Academic journal article Human Organization

The Application of International Resettlement Policy in African Villagization Projects

Academic journal article Human Organization

The Application of International Resettlement Policy in African Villagization Projects

Article excerpt

It is now widely agreed that anything less than consciously planned and implemented development for resettled people will leave them worse off. Compensation is not up to the task of restorative, let alone just, resettlement. But what happens when, as in the case of smaller scale, but widely occurring, projects involving resettlement, the "development" projects do not give rise to significant new resources, thereby effectively making resettlement with development impossible? Smaller scale villagization type projects with an agricultural/land reform/political reorganization agenda are widespread in Africa. They have been/are imposed in recurring fashion on rural areas by succeeding governments, typically involving short-range resettlement, limited capital investment and assistance, and loss of local autonomy in relation to land use. The paper provides case studies from South Africa and Zimbabwe. It will be shown how these ongoing interventions and responses have directed the developmental, social, and resettlement dynamic in the resulting settlements - as well as raising crucial implications for whether, and how, we are best to apply international resettlement policy in such situations.

Key words: resettlement policy, villagization, development interventions, South Africa, Zimbabwe

Most problems are caused by solutions.

- Eric Sevareid

Formulating the Problem

This paper seeks to assess the appropriateness of international resettlement policy to a widespread form of resettlement that has been and is still taking place across significant parts of Africa. Using Southern African case material, the paper seeks to unpack the policy-cumdevelopmental logic of villagization schemes and then to relate this to the considerations espoused by international resettlement policy.

Nationally coordinated villagization schemes have displaced at least 25 million people in Africa since World War II (de Wet and Fox 2001 ). These schemes have usually arisen in relation to broader political-cum-developmental agendas, such as modernization (see below) and have generally had predominantly negative socioeconomic results for those who have been moved (de Wet 1 995). These large resettlement undertakings have taken place within widely differing agendas and competencies to implement. The outcomes on the ground have, therefore, varied significantly but have predominantly left people worse off than before.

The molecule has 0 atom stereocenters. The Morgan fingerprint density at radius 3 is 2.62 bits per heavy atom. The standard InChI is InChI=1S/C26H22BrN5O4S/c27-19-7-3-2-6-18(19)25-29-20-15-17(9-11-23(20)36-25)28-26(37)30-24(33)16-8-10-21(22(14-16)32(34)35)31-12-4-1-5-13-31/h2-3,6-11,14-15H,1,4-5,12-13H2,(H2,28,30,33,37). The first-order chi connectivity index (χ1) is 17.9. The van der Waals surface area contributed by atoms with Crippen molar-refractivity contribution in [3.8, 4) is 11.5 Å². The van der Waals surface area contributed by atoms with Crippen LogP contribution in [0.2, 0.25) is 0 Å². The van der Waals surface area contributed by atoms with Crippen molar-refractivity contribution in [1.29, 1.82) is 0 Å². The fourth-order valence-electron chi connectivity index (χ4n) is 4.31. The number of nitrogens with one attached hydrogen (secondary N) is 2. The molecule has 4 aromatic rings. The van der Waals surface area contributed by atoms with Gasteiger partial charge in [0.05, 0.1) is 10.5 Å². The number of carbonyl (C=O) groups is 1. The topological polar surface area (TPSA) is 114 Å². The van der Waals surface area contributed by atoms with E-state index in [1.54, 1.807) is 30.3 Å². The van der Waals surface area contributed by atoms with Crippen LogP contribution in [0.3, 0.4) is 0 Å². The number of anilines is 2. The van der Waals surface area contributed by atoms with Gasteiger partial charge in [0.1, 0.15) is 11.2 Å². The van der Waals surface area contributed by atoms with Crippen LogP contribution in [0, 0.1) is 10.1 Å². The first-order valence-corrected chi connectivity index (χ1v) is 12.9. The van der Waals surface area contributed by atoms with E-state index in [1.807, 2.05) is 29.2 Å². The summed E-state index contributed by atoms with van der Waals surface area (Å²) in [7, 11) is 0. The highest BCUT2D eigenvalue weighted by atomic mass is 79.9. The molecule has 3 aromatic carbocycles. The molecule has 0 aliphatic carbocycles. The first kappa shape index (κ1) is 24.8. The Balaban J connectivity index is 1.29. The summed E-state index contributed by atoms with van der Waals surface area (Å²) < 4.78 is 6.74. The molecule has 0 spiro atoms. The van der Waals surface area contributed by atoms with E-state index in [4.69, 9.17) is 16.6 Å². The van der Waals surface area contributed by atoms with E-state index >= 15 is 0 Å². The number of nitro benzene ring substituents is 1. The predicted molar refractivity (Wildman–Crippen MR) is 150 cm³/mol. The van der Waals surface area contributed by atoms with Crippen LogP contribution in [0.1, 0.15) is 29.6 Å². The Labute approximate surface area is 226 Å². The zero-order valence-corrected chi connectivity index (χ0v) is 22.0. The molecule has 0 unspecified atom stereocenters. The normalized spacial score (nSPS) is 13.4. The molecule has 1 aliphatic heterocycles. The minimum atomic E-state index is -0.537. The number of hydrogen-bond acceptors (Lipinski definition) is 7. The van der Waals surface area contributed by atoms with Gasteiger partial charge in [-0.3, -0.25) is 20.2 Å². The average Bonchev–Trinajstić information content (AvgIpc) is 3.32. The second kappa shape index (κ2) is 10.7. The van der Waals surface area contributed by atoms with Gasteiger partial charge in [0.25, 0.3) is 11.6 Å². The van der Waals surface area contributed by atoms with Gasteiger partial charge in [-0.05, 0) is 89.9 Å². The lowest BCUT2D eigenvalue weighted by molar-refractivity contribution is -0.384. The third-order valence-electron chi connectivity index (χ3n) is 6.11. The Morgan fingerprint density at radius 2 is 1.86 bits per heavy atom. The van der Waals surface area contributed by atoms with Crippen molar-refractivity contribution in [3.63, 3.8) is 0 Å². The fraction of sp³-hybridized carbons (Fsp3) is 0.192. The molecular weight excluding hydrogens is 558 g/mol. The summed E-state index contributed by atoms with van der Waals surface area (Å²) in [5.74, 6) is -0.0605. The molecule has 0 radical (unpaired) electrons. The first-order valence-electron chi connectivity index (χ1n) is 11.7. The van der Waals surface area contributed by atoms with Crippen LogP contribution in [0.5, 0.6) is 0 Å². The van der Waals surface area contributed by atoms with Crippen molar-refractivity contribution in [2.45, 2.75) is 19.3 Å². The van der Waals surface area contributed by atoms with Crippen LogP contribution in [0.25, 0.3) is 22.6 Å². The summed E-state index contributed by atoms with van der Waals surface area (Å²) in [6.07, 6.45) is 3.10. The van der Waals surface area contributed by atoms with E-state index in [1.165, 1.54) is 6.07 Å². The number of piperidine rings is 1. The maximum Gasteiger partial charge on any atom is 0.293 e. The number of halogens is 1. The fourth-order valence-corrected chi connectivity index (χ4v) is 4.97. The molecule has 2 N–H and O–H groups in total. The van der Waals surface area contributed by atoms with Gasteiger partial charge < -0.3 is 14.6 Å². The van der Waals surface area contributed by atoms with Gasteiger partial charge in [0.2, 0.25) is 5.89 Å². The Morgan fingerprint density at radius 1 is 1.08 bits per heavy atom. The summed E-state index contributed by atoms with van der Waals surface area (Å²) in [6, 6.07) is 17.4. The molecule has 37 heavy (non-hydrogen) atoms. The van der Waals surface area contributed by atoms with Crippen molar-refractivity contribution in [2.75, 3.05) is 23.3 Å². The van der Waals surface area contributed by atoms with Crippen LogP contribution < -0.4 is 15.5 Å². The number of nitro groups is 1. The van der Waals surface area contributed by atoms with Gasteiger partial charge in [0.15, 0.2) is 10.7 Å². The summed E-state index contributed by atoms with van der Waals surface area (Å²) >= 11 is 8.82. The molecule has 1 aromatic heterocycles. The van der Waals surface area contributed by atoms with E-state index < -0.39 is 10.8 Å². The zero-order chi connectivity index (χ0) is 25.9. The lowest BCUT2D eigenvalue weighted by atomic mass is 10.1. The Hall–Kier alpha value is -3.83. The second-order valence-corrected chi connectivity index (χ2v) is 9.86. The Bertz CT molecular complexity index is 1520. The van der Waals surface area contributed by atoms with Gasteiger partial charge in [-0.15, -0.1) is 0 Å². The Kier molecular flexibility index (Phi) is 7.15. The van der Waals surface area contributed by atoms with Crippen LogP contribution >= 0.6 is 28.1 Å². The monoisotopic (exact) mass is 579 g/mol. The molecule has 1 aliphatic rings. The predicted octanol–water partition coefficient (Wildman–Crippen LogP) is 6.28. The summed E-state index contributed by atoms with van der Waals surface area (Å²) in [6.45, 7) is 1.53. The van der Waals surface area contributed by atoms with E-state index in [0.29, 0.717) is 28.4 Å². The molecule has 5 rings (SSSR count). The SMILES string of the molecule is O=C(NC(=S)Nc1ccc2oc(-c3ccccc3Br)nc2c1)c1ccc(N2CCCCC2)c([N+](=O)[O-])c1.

International resettlement policy, as it has emerged since the early 1980s, has arisen in response to the lack of any specific resettlement policies, or adequate provision for those resettled, on the part of most countries. Such policies (e.g., World Bank, International Finance Corporation [IFC]) start out with the stated assumption that resettlement is to be avoided; where this is not possible, it is to be minimized. Where resettlement is seen as unavoidable, it must involve genuine participation and consultation; with indigenous peoples, this is to involve informed, prior consent. Resettlement is to be consciously planned as an upfront development exercise that will leave the resettled people better off than before.

This is embodied in guidelines and policy documents such as: (1) The World Bank (2001 - revised 2011) Involuntary Resettlement Policy OP 4. 1 2, paras 2b, 6c, 1 0; (2) The African Development Bank (2003) Involuntary Resettlement Policy, sections 3.1, 3.2, 3.3; (3) The IFC (2012) Policy on Environmental and Social Sustainability, Performance Standard 5: Land Acquisition and Involuntary Resettlement, sections 9, 28.

The United Nations Guiding Principles on Internal Displacement emphasize avoidance and minimization of displacement, as well as the "right to an adequate standard of living," rather than the active improvement of the situation of displaced persons (Principle 19, para 1, in Kälin 2008:82). This is understandable, given the assumption that one is dealing with a temporary situation. …

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